In a rare and bold move, President Muhammadu Buhari, yesterday, approved the immediate sacking of the management of the Abuja Electricity Distribution Company (AEDC) following industrial action
The announcement made through the Ministry of Power with the purported backing of the Bureau of Public Enterprise (BPE) was commended in some quarters, while a number of others opposed it, smelling political move and underpinning interest.
Although the government has about 40 per cent share in the utility company the President, according to some stakeholders, may be interfering in the sector and playing the roles of the Nigerian Electricity Regulatory Commission (NERC).
A statement from the Minister of State for Power, Goddy Jedy Agba, said President Buhari approved AEDC’s board disengagement, adding that a new interim governing board was appointed to oversee the day-to-day operations of the firm.
Agba linked the decision to the recent strike embarked upon by AEDC staff over backlogs of pensions, allowances, salaries and promotion.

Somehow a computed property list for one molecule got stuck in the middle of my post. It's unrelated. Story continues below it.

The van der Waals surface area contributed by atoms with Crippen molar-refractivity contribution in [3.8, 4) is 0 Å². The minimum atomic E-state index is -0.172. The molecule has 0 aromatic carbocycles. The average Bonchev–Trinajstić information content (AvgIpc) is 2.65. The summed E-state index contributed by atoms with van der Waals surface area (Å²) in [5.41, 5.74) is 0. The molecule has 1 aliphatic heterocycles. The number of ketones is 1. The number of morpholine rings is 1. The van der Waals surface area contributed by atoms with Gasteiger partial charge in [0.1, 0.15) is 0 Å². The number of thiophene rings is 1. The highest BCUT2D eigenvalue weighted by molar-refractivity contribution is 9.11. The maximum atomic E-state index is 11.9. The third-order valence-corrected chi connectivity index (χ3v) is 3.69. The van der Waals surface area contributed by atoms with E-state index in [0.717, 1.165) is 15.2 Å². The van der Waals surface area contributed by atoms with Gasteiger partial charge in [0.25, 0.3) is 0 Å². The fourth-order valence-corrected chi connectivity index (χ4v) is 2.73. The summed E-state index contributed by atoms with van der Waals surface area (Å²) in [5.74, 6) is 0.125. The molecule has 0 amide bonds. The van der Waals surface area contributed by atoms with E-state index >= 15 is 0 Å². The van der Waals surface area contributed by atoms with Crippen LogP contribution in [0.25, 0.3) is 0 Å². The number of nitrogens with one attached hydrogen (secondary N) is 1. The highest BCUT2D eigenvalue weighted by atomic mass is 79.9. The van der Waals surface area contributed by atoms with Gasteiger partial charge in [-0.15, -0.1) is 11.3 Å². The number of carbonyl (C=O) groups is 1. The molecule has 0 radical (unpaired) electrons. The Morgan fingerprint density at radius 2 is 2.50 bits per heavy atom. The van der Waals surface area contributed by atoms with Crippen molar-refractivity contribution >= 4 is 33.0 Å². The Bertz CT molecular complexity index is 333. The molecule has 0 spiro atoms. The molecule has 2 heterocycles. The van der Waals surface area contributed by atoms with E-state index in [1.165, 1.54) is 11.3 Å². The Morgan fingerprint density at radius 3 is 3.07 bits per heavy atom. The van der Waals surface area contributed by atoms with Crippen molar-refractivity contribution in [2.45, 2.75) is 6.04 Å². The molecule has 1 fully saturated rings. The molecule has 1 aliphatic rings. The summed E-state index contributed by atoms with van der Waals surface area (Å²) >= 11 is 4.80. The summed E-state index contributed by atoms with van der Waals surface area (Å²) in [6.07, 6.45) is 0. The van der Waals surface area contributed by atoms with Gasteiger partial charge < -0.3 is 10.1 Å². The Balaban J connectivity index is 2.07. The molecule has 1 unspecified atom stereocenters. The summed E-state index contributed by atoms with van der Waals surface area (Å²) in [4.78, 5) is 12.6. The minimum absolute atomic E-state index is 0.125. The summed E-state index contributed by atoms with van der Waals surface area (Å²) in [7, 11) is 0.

The Federal Capital Territory (FCT), Nasarawa, Kogi, parts of Edo, Niger and Kaduna state had been in darkness following the industrial action.
The Guardian had reported that the strike was necessitated by pension-related issues, liabilities and non-release of intervention fund by the Central Bank of Nigeria (CBN) among other issues.
The strike action, which led to total darkness from 7:00 a.m. to about 8:00 p.m. on Monday, was halted following a memorandum of understanding (MOU), jointly signed by Agba, NERC Chairman, Sanusi Garba, BPE Director-General, Alex Okoli and Joe Ajaero on behalf of the union.
The statement accused the management of underperformance, even as some stakeholders said the development might be a ploy to take over the company, insisting that the move was more of politics than a well-thought-out decision.
Respected energy expert, Prof. Wumi Iledare, said the decision was difficult to comprehend when viewed against the background that the firm was registered under the Companies and Allied Matters Act.
He said the government must revisit the Electricity Supply Act of 2005, stressing that the foundation of the sector remains shaky, insisting that what the current administration just did has “implications for the electric power market structure.”
In a similar vein, NERC ex-Chairman, Sam Amadi, maintained that the President has no powers under the Electric Power Sector Reform Act to sack the board of a private electricity company that the government has a minority share.
He clarified that it is the shareholders that could meet and dissolve the board, adding that another entity that could sack the board for violation of extant rules was the NERC.
But legal practitioner and consumer advocate, Kunle Olubiyo, held a contrary view. He, instead, applauded the move, stating: “It is a welcome development and a right step in the right direction.”